Bacher's Win Had Down Side -- Friendship Put To Test In Olympic Judo Trials
EDITOR'S NOTE: Another in a series previewing on Washington Olympians. ----------------------------------
In the exhilarating glow of her successful bid to make the U.S. Olympic judo team, there was a shade of disappointment for Sandy Bacher.
The moment Bacher qualified for the Games in the 72-kilogram class had two edges to it. It was the fulfillment of a childhood dream, the ultimate reward for years of pain and sacrifice. It was also the cruelest blow a friend could deliver.
Bacher, 24, beat her teammate and best friend, Tammy Hensley, in the 72-kilo finals of the Olympic trials. Until then, she had experienced few downsides to winning.
"We had trained together and been teammates for three years," said Bacher, who grew up in Seattle. "The toughest part was having to fight her, knowing only one of us was going to go. When I won, I was happy for a second or two. Then I looked at her, and we both started crying. It really hurts when someone you care about has lost.
"We talked about it before the match. We both agreed at least it was going to be her or me, rather than someone else. There were never any arguments or anything afterwards, but things were strained. It was real tense at practice, because it was something we both wanted so bad."
Bacher left Seattle four years ago to attend San Jose State University, which has one of the best college judo programs. She counted on top-notch training, but she didn't count on making rivals of friends.
Only one woman per weight class made the team. Bacher, who graduated from Franklin High School and attended the University of Washington for two years, went into the trials as the second-ranked woman in her weight class. Hensley was No. 1 but lost in the preliminary qualifying tournament, which Bacher won.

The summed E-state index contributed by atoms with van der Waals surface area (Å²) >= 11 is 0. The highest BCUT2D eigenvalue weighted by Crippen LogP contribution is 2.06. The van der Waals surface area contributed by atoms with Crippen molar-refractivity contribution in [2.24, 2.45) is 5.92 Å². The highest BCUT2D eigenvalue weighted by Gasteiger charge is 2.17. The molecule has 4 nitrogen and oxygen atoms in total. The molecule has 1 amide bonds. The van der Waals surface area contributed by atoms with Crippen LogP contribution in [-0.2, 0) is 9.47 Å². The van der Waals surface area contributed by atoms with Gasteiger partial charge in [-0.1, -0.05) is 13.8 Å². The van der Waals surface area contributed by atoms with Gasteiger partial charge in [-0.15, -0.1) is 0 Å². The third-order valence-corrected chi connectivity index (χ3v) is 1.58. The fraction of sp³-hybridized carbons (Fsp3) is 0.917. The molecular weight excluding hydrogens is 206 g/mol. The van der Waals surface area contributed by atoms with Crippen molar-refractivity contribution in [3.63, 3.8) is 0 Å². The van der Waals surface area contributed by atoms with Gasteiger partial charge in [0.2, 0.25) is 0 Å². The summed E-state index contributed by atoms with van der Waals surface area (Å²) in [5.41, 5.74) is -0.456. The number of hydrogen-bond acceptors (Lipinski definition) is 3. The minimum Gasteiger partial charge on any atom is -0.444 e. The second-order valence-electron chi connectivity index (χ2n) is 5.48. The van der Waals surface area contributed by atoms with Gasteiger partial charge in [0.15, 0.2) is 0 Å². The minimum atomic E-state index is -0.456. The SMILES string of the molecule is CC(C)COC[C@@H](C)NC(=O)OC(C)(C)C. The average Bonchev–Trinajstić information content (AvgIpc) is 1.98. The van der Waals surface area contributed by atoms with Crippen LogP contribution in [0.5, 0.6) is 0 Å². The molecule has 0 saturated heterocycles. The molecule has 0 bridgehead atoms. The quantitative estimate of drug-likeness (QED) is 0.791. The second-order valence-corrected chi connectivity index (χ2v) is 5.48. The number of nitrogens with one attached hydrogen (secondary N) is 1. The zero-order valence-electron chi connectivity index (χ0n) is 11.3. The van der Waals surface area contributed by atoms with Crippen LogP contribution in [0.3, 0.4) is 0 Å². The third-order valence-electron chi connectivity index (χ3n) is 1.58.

Because Hensley was the top contender, she got another chance in the final round of qualifying. Hensley and Bacher reached the finals.
"I was a lot more calm at the final trials, because it wasn't sudden death," Bacher said. "Tammy and I know each other's style very well. I think she was over-excited. She can try too hard and lose her cool. I thought if I stayed calm, I could catch her."
Bacher's advantage was her experience. Hensley is three years younger. Bacher has beaten Hensley twice more since her victory in the trials in February. Bacher also won her first senior nationals.
For the first time, women's judo is a medal sport in 1992. It was a demonstration sport in '88, when Bacher first entertained realistic thoughts of going to the Games.
Her passion for judo was nurtured in Seattle. Bacher got her start at the Budokan Judo Club, located on the edge of the international district. One of her first coaches, Bert Mackey, is still a close friend and advisor.
He paid his own way to both rounds of the trials and watched Bacher beat Hensley, offering pointers and lending moral support.
"I had to grab his hand when I was nervous," Bacher said. "He was there for me. He's like family, like an uncle."
Bacher still loves her hometown - she drives almost an hour from her home in San Jose to eat at a Red Robin restaurant because it reminds her of home - and the people that helped her get started.
"Seattle spoiled me rotten. I had to get out. " Bacher said. "It's like family there, but it's different being on a team than being with a family. The people here are all here because they want to be in the Olympics."
Bacher is a long shot for a medal. Her highest international finish was second at last year's world collegiate championships. At the '88 collegiate championships, Bacher tore ligaments in her knee. The operation and rehabilitation kept her off the mat for a year. Problems recurred as recently as last year, but she feels strong going to Barcelona.
"I can't hold back," she said.
Not with Tammy Hensley counting on her.
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A preview of the event in Barcelona:
-- Dates: July 27-Aug. 2. -- Local qualifiers: Sandy Bacher, 72 kilos. -- Whom to watch: Lynn Roethke, 61 kg, won silver medal in 1988 (demonstration sport); Kate Donahoo, 56 kg, gold medalist at 1991 Pan Am Games; Jo Anne Quiring, 52 kg, seventh at 1991 world championships. -- 1988 gold medalist: '92 is first time as a medal sport. -- Last U.S. medal: Roethke and and Margaret Castro-Gomez (bronze) won medals in 1988. -- Fast fact: Japan has collected more gold medals, 14, than any other nation since inclusion into Olympic program. Judo originated in Japan. The word means "gentleness" or "giving way."
Copyright (c) 1992 Seattle Times Company, All Rights Reserved.